The Properties of Expanding Universes, Stephen Hawking's PhD thesis, has been published online for the first time and is free to read. However, the thesis, submitted in 1966, may not be a stroll in the park for most.
This was Hawking's second degree, after his first-class bachelors degree in physics at Oxford. It can now be downloaded from the University of Cambridge's open access repository, Apollo.
Penned as a 24-year-old Cambridge postgraduate student, Hawking explores "some implications and consequences of the expansion of the universe" in the academic work. He rules out that galaxies could form through the growth of initially small perturbations. After he was awarded his PhD, Hawking became a research fellow at Cambridge, and then later became Lucasian Professor of Mathematics from 1979 to 2009.
He became widely known following his scientific books aimed at a general audience. His 1988 book A Brief History of Time has remained the most popular book on the Sunday Times bestseller list since its publication in 1974.
Hawking's PhD thesis was made public with his permission, more than 50 years after it was initially written. It is already among the most popular theses to download from the Apollo archive, with hundreds of views per month.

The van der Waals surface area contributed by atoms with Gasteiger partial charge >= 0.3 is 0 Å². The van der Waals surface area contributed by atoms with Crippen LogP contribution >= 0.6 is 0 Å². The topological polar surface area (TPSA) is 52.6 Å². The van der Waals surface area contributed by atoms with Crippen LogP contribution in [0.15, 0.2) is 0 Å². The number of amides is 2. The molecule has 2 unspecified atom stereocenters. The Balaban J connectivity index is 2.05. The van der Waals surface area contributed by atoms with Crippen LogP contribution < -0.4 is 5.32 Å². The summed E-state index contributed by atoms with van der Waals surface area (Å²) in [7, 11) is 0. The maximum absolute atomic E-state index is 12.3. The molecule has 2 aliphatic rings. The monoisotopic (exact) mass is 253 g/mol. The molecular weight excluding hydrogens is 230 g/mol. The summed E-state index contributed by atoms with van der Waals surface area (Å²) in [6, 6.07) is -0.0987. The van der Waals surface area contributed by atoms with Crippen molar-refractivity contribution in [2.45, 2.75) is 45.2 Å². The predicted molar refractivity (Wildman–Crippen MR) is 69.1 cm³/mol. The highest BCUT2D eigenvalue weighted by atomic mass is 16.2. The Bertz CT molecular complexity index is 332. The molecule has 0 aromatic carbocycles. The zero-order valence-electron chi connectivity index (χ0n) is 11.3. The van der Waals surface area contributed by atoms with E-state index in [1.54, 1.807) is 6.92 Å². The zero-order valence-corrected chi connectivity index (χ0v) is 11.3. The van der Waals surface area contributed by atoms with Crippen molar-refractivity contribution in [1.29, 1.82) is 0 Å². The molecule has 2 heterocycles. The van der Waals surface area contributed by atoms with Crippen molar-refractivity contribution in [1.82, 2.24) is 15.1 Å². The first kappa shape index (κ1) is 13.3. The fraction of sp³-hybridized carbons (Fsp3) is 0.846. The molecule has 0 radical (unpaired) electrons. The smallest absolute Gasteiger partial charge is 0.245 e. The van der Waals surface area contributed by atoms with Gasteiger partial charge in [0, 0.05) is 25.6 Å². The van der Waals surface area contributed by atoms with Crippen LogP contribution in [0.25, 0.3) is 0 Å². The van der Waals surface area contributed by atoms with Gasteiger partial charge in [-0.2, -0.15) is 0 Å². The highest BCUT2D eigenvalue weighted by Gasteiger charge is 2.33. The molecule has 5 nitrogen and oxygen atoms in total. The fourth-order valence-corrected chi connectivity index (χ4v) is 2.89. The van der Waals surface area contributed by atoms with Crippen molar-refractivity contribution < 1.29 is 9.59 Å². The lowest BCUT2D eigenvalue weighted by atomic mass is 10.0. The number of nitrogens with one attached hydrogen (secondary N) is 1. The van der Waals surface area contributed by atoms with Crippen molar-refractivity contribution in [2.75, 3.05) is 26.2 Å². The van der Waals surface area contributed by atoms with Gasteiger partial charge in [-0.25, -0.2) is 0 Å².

"By making my PhD thesis open access, I hope to inspire people around the world to look up at the stars and not down at their feet; to wonder about our place in the universe and to try and make sense of the cosmos," Hawking said in a statement.
"Anyone, anywhere in the world should have free, unhindered access to not just my research, but to the research of every great and inquiring mind across the spectrum of human understanding."
All PhD students at Cambridge will now be required to submit an electronic copy of their PhD theses in an online archive.
"Like Professor Hawking, we hope that many students will also take the opportunity to freely distribute their work online by making their thesis open access," said Arthur Smith, deputy head of scholarly communication at the university.
So far the Apollo archive contains 200,000 digital objects, including 15,000 research articles, 10,000 images, 2,400 theses and 1,000 datasets.
"Each generation stands on the shoulders of those who have gone before them, just as I did as a young PhD student in Cambridge, inspired by the work of Isaac Newton, James Clerk Maxwell and Albert Einstein," Hawking continued.
"It's wonderful to hear how many people have already shown an interest in downloading my thesis – hopefully they won't be disappointed now that they finally have access to it."